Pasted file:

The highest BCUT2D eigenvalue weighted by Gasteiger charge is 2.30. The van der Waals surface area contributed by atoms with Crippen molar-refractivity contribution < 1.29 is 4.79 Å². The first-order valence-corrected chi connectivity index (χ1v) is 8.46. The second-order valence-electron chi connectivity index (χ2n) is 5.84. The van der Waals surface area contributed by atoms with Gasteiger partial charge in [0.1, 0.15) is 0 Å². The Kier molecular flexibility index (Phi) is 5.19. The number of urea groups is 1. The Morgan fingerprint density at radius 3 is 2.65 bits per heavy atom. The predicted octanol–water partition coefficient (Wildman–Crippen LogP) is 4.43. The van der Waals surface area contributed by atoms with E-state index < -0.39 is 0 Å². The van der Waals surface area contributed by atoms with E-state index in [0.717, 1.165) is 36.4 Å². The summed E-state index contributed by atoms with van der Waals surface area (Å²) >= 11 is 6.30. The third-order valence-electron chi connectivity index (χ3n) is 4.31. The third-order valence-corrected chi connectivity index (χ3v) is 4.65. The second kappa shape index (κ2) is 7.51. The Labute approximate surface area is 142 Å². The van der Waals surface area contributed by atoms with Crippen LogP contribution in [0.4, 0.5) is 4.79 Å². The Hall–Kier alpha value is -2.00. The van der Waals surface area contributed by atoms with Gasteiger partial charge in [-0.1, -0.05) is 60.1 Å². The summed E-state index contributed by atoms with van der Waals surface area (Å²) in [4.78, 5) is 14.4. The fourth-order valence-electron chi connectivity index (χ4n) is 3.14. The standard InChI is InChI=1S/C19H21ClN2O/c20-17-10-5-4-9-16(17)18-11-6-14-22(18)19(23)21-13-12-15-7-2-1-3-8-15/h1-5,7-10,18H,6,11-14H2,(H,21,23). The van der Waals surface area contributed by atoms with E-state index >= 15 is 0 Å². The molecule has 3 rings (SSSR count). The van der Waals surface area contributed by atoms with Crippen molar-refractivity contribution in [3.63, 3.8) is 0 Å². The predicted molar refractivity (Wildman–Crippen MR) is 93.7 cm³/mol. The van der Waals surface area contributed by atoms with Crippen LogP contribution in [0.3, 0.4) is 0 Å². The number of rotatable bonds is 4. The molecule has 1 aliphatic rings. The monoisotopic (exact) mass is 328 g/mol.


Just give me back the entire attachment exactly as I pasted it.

The highest BCUT2D eigenvalue weighted by Gasteiger charge is 2.30. The van der Waals surface area contributed by atoms with Crippen molar-refractivity contribution < 1.29 is 4.79 Å². The first-order valence-corrected chi connectivity index (χ1v) is 8.46. The second-order valence-electron chi connectivity index (χ2n) is 5.84. The van der Waals surface area contributed by atoms with Gasteiger partial charge in [0.1, 0.15) is 0 Å². The Kier molecular flexibility index (Phi) is 5.19. The number of urea groups is 1. The Morgan fingerprint density at radius 3 is 2.65 bits per heavy atom. The predicted octanol–water partition coefficient (Wildman–Crippen LogP) is 4.43. The van der Waals surface area contributed by atoms with E-state index < -0.39 is 0 Å². The van der Waals surface area contributed by atoms with E-state index in [0.717, 1.165) is 36.4 Å². The summed E-state index contributed by atoms with van der Waals surface area (Å²) >= 11 is 6.30. The third-order valence-electron chi connectivity index (χ3n) is 4.31. The third-order valence-corrected chi connectivity index (χ3v) is 4.65. The second kappa shape index (κ2) is 7.51. The Labute approximate surface area is 142 Å². The van der Waals surface area contributed by atoms with Crippen LogP contribution in [0.4, 0.5) is 4.79 Å². The Hall–Kier alpha value is -2.00. The van der Waals surface area contributed by atoms with Gasteiger partial charge in [-0.1, -0.05) is 60.1 Å². The summed E-state index contributed by atoms with van der Waals surface area (Å²) in [4.78, 5) is 14.4. The fourth-order valence-electron chi connectivity index (χ4n) is 3.14. The standard InChI is InChI=1S/C19H21ClN2O/c20-17-10-5-4-9-16(17)18-11-6-14-22(18)19(23)21-13-12-15-7-2-1-3-8-15/h1-5,7-10,18H,6,11-14H2,(H,21,23). The van der Waals surface area contributed by atoms with E-state index >= 15 is 0 Å². The molecule has 3 rings (SSSR count). The van der Waals surface area contributed by atoms with Crippen molar-refractivity contribution in [3.63, 3.8) is 0 Å². The predicted molar refractivity (Wildman–Crippen MR) is 93.7 cm³/mol. The van der Waals surface area contributed by atoms with Crippen LogP contribution in [0.3, 0.4) is 0 Å². The number of rotatable bonds is 4. The molecule has 1 aliphatic rings. The monoisotopic (exact) mass is 328 g/mol.